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South Africa
Travel - Leisure | Economy - Development

Monorail to revolutionise South Africa travel

Monorail prospected for Gauteng:
«A proudly South African product.»

© afrol News / GEDA
afrol News, 18 May
- A euro 1.3 billion infrastructure project is to revolutionise travel in South Africa's most densely populated region before the 2010 World Cup. The "flying" monorail line between Johannesburg and Soweto is also expected to boost economic development in South Africa's Gauteng province.

Works on Africa's most ambitious public transport scheme is to start already in September this year, Gauteng authorities announced this week. Within two years, the 44.7 kilometres monorail and its 39 stations are to be inaugurated.

According to Gauteng officials, this project will be one of the biggest investments in the province. The integrated Monorail project corridor is estimated to be cost rand 12 billion (euro 1.3 billion).

"It will see the construction of a Hybrid Monorail carrier transporting over 1,5 million commuters from Soweto to the Johannesburg City Centre daily and the further construction of related infrastructure development such as the Monorail factory in Gauteng, shopping malls and residential areas," according to the Gauteng Economic Development Agency (GEDA).

Gauteng authorities will not have to pay one rand for the giant infrastructure scheme as full private sector investments have been secured. The Malaysian consortium Newcyc Vision on Wednesday signed the rand 12 billion investment deal.

Ignatius Jacobs, Gauteng's provincial minister of transport and public works, said the government had consulted with various taxi and bus operators around Soweto, promising nobody would be driven out of their market. "The monorail will be linked with the various taxi ranks and bus stations around Soweto and Johannesburg," Mr Jacobs stated.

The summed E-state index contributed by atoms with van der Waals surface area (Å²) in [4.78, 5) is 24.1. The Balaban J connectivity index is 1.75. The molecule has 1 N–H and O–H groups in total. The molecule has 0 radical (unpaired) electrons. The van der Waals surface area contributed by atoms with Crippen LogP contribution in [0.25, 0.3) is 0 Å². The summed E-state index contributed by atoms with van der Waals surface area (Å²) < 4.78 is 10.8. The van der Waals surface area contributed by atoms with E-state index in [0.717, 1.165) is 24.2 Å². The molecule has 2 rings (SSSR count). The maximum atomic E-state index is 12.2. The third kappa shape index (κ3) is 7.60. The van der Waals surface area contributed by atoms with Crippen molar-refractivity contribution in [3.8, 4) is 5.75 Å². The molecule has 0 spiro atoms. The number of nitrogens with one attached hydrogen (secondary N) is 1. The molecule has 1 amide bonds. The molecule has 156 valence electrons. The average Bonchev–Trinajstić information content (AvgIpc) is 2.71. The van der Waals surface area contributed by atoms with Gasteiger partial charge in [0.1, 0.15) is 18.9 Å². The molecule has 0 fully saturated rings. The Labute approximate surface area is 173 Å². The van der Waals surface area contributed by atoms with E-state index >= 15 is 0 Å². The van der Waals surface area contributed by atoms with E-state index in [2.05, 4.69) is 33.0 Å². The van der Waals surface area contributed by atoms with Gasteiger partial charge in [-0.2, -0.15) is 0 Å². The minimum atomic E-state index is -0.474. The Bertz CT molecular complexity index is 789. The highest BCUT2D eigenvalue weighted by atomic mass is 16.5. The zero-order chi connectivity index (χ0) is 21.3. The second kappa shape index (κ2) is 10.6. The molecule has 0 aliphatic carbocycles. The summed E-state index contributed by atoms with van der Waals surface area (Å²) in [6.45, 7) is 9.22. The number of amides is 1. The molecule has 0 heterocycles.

"For the first time in this province the commuter will have a vast choice of the mode of public transport they want to use," he added. For urban dwellers and tourists, the monorail is set to cut waiting and transport times dramatically. Also travelling costs could be reduced. "The average ticket price from Protea in Soweto to Johannesburg could be as little as rand 10 per trip," Mr Jacobs indicated.

While the investors are foreign, much of the benefit will be local. "Around 100 people per kilometre of the construction will be employed as well. This means around 5,000 jobs will be created. This is a proudly South African product as all the manufacturing products will be manufactured in the province", noted Jeyakumar Varathan from the Newcyc Consortium.

South Africa is pouring vast resources in improvements of its infrastructure ahead of the 2010 World Cup that are thought to have long-lasting positive effects on development. The Gauteng monorail is among the greatest projects kicked off following the announcement of South Africa's hosting of the giant football (soccer) event.

There had however been talks about a new, speedy commuter train for the region for a long time. But the need of expropriations in the densely populated region complicated these plans. The monorail, which "flies" above the ground, is according to Mr Jacobs to solve this problem, and no expropriations are expected.

Until now, infrastructure has been at a quite good level in South Africa, compared to the rest of the continent. But in the central Gauteng region - which includes Johannesburg, Soweto and Pretoria - public transports lately have decayed and become insecure due to a rise massive in crime. Taxi transports thus have become the norm for the middle class and tourists.

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